Snow Covers impacts on Antarctic Sea Ice (SCASI)



Dr. Marcel Nicolaus
Helmholtz-Zentrum für Polar- und Meeresforschung

Professor Dr. Detlef Stammer, seit 5/2018 
Universität Hamburg 
CEN Centrum für Erdsystemforschung und Nachhaltigkeit


Project Description

The increase of Antarctic sea-ice extent over the last years is in contrast to the observations in the Arctic. The causes are a current topic of research, and numerical models are not able to reproduce the increasing sea-ice extent in the Antarctic. Besides atmospheric and oceanic processes, the heterogeneous and thick snow cover of Antarctic sea ice is a major factor governing the sea-ice mass balance with important feedbacks on global climate and weather. This snow cover also complicates airborne- and satellite-based remote sensing techniques, because it dominates many observations and determines methodologies and uncertainties. These facts raise the need for a better understanding of snow on Antarctic sea ice, especially in order to enhance remote sensing algorithms and climate models.The overall goal of this project is to quantify the amount and distribution of snow on Antarctic sea ice, its physical properties and their evolution over time. The project is designed to develop a new and consistent snow-data product prototype for Antarctic sea ice, representing various length scales and different seasons. Such a product will be of great help in developing and validating new remote sensing algorithms and to improve model simulations. Finally, this project will help to shed light on Antarctic sea-ice mass and energy balance and dynamics. We will also contribute to improvements in biological and geochemical studies of the ice-covered Southern Ocean. To achieve this goal, we will use high-resolution modeling, guided by in-situ data on Antarctic snow cover in combination with remote sensing data sets. The establishment of a new German-Swiss cooperation (D-A-CH program) will enable us to merge sea-ice expertise from field observations and remote sensing of the German partners with snow expertise from observations and modeling of the Swiss partner. Comprehensive in-situ snow datasets are readily available from several successful field experiments, complemented by autonomous measurements from drifting observatories. Satellite data from AMSR-2, SMOS, and CryoSat-2 are available in the project consortium, which will be used to develop new processing algorithms for snow on sea ice. Algorithms and data sets will then be validated through in-situ and autonomous observations. The numerical models SNOWPACK and MEMLS will be coupled to simulate physical snow properties like snow depth, temperature, density, and microwave emissivity. The results from this work will support data analyses and up-scaling of the ground observations as well as interpretation of satellite data. This will finally allow the generation of the snow data and map product.The project will fund three young scientists for their sea-ice research. Two experienced PostDocs will contribute with their knowledge and expertise from their recent PhD theses, using similar methods and data sets for new objectives. A PhD student will benefit from the project by writing his thesis.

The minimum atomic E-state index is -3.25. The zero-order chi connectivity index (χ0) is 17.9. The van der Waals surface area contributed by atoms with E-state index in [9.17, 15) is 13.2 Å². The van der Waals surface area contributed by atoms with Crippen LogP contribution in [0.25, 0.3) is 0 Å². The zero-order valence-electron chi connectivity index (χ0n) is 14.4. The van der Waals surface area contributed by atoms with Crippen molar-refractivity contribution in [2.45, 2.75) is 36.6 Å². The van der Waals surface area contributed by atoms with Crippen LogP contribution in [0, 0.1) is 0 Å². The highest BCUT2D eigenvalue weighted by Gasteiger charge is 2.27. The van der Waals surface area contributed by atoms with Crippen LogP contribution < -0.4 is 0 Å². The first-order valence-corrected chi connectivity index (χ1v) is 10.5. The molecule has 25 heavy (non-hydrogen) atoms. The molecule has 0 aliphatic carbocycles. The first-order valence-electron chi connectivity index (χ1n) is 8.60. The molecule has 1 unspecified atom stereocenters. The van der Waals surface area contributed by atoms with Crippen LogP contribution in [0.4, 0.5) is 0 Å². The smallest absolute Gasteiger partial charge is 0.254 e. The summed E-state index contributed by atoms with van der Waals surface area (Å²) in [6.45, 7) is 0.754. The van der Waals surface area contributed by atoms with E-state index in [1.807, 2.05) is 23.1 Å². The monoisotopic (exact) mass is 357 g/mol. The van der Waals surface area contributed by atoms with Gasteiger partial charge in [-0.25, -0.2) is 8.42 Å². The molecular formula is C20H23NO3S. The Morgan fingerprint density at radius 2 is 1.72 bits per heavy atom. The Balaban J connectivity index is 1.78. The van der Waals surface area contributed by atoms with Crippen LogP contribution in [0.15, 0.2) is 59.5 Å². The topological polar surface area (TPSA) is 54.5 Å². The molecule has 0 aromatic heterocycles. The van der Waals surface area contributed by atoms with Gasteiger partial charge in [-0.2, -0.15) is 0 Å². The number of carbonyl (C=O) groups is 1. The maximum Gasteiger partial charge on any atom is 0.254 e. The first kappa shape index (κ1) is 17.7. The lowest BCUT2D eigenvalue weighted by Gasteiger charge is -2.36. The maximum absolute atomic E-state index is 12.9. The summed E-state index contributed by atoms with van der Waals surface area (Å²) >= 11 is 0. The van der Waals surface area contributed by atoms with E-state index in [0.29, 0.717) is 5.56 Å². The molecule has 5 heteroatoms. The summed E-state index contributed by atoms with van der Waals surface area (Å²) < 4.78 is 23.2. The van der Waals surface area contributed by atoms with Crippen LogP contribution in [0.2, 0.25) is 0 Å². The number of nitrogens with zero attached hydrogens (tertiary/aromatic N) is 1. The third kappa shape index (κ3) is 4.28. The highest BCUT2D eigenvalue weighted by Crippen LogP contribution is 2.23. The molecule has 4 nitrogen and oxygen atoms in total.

DFG Programme: Infrastructure Priority Programmes

International Connection: Switzerland

Partner organisation: Schweizerischer Nationalfonds (SNF)
                                       Wildhainweg 3
                                       3001 Bern

Co-Applicant: Professor Dr. Michael Lehning

Former Applicant: Professor Dr. Lars Kaleschke, until 5/2018

Term since 2015